IV. Conclusion

In light of the foregoing, Plaintiffs' Motion for Summary Judgment [84] is denied. Defendant Zielinski's Motion to Join and for Summary Judgment [83] is granted in part (as to the request to join and Counts 1-3) and denied as moot in part (as to Counts 10-15). The Village Defendants' Motion for Summary Judgment [79] is granted. Counts 1-8 are dismissed with prejudice. Counts 9-15 are dismissed without prejudice, as this Court declines to exercise supplemental jurisdiction over the same. Civil case terminated. IT IS SO ORDERED Dated: September 26, 2016.

Entered:

/s/_________

John Robert Blakey

United States District Judge


Summaries of

Wozniak v. Zielinski

UNITED STATES DISTRICT COURT FOR THE NORTHERN DISTRICT OF ILLINOIS EASTERN DIVISION
Sep 26, 2016
Case No. 1:14-cv-05009 (N.D. Ill. Sep. 26, 2016)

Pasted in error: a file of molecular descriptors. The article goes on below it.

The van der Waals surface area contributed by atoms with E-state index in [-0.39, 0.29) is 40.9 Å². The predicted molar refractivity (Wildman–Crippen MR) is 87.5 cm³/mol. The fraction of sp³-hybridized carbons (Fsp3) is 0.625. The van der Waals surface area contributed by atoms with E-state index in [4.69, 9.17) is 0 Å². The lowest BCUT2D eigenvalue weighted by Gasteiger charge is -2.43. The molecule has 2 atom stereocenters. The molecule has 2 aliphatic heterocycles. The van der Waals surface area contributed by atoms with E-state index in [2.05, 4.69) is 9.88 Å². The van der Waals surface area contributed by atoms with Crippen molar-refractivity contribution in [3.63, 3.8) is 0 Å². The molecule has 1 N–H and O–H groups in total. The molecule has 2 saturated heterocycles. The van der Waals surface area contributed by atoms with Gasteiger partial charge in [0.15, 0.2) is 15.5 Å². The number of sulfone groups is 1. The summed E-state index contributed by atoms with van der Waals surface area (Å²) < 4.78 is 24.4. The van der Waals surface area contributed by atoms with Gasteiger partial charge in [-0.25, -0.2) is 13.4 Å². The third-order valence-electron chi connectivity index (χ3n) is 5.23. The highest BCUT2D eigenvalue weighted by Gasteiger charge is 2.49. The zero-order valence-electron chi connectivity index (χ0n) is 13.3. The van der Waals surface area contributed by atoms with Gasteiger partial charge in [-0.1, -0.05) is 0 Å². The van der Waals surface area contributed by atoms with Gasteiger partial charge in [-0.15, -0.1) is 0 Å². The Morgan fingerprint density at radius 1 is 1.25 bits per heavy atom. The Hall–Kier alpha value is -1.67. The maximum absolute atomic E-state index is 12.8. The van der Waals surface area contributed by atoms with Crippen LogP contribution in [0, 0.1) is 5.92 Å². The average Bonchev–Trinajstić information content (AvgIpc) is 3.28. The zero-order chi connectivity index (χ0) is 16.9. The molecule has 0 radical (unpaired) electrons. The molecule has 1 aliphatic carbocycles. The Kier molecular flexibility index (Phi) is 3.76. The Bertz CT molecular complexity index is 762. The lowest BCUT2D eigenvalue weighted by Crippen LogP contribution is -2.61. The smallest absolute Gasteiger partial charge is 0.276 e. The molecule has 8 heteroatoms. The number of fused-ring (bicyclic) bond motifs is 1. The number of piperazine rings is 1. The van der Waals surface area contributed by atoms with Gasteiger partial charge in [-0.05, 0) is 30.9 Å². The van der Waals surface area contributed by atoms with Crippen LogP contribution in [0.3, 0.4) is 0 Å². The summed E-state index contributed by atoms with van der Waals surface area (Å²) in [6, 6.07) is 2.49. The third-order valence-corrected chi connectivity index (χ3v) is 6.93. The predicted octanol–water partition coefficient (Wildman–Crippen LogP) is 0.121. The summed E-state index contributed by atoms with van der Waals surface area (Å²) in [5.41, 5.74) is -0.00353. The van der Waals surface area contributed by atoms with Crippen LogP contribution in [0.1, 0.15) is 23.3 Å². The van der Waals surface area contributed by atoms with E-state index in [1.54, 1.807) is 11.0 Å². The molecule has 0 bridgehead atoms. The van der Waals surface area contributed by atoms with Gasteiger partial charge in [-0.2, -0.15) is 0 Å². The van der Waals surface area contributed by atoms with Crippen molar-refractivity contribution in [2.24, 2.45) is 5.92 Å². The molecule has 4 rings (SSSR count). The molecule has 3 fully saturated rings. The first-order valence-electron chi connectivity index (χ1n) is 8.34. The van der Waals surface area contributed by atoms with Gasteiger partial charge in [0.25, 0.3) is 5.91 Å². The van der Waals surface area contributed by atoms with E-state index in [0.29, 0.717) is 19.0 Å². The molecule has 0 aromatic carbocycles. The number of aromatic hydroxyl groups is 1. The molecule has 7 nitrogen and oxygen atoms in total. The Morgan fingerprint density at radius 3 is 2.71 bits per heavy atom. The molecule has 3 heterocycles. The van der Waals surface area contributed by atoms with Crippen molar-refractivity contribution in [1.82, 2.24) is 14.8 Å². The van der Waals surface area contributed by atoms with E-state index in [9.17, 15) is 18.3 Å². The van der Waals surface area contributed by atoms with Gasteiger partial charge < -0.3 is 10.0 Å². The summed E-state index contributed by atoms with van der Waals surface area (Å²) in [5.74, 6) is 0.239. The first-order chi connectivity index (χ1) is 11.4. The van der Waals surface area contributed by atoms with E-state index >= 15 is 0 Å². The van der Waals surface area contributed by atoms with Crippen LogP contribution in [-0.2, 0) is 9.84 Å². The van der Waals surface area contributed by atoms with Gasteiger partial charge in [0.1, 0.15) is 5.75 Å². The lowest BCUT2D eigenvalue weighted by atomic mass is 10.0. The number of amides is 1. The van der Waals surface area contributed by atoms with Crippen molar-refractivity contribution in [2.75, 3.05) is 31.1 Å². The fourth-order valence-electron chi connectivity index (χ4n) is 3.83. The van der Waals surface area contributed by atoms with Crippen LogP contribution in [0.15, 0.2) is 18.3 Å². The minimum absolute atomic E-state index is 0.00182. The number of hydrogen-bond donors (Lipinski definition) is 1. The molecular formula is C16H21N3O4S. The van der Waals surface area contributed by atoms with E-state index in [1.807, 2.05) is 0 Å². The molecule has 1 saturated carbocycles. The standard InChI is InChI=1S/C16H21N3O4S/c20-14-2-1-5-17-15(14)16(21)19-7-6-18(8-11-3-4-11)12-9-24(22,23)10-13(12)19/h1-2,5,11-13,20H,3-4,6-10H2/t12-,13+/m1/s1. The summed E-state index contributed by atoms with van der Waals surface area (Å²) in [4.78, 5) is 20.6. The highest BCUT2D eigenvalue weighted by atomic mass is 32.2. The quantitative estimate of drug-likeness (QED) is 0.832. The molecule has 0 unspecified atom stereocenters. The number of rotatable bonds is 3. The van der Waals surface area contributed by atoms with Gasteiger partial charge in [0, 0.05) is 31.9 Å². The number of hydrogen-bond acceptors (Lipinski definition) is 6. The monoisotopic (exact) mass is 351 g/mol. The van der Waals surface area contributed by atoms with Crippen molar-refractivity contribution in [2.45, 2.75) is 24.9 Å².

granting summary judgment to municipality where officer defendants were alleged to be the source of alleged harm and no Fourth Amendment violation occurred

Summary of this case from Hinsdale v. Vill. of Westchester
Case details for

Wozniak v. Zielinski

Case Details

Full title:Amanda Wozniak, et al., Plaintiffs, v. Jan Zielinski, et al., Defendants.

Court:UNITED STATES DISTRICT COURT FOR THE NORTHERN DISTRICT OF ILLINOIS EASTERN DIVISION

Date published: Sep 26, 2016

Citations

Case No. 1:14-cv-05009 (N.D. Ill. Sep. 26, 2016)